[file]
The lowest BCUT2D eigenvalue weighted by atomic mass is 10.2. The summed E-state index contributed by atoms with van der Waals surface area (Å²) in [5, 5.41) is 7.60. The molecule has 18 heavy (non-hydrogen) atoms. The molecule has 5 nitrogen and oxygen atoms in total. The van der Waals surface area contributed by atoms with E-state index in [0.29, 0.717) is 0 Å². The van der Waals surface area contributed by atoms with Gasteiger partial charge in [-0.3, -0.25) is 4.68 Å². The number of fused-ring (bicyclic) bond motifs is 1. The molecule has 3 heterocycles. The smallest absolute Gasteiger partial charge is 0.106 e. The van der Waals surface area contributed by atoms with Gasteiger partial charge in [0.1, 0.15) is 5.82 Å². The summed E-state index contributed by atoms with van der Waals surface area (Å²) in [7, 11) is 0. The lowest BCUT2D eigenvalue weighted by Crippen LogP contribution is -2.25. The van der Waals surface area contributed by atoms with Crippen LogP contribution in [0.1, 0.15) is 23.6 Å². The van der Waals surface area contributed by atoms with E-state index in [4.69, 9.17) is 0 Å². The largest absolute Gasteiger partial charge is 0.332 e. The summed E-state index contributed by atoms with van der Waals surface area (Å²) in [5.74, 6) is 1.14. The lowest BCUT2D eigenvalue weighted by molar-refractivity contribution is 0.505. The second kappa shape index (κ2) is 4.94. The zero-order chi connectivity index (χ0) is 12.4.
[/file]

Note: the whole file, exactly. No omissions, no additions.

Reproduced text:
The lowest BCUT2D eigenvalue weighted by atomic mass is 10.2. The summed E-state index contributed by atoms with van der Waals surface area (Å²) in [5, 5.41) is 7.60. The molecule has 18 heavy (non-hydrogen) atoms. The molecule has 5 nitrogen and oxygen atoms in total. The van der Waals surface area contributed by atoms with E-state index in [0.29, 0.717) is 0 Å². The van der Waals surface area contributed by atoms with Gasteiger partial charge in [-0.3, -0.25) is 4.68 Å². The number of fused-ring (bicyclic) bond motifs is 1. The molecule has 3 heterocycles. The smallest absolute Gasteiger partial charge is 0.106 e. The van der Waals surface area contributed by atoms with Gasteiger partial charge in [0.1, 0.15) is 5.82 Å². The summed E-state index contributed by atoms with van der Waals surface area (Å²) in [7, 11) is 0. The lowest BCUT2D eigenvalue weighted by Crippen LogP contribution is -2.25. The van der Waals surface area contributed by atoms with Crippen LogP contribution in [0.1, 0.15) is 23.6 Å². The van der Waals surface area contributed by atoms with E-state index in [4.69, 9.17) is 0 Å². The largest absolute Gasteiger partial charge is 0.332 e. The summed E-state index contributed by atoms with van der Waals surface area (Å²) in [5.74, 6) is 1.14. The lowest BCUT2D eigenvalue weighted by molar-refractivity contribution is 0.505. The second kappa shape index (κ2) is 4.94. The zero-order chi connectivity index (χ0) is 12.4.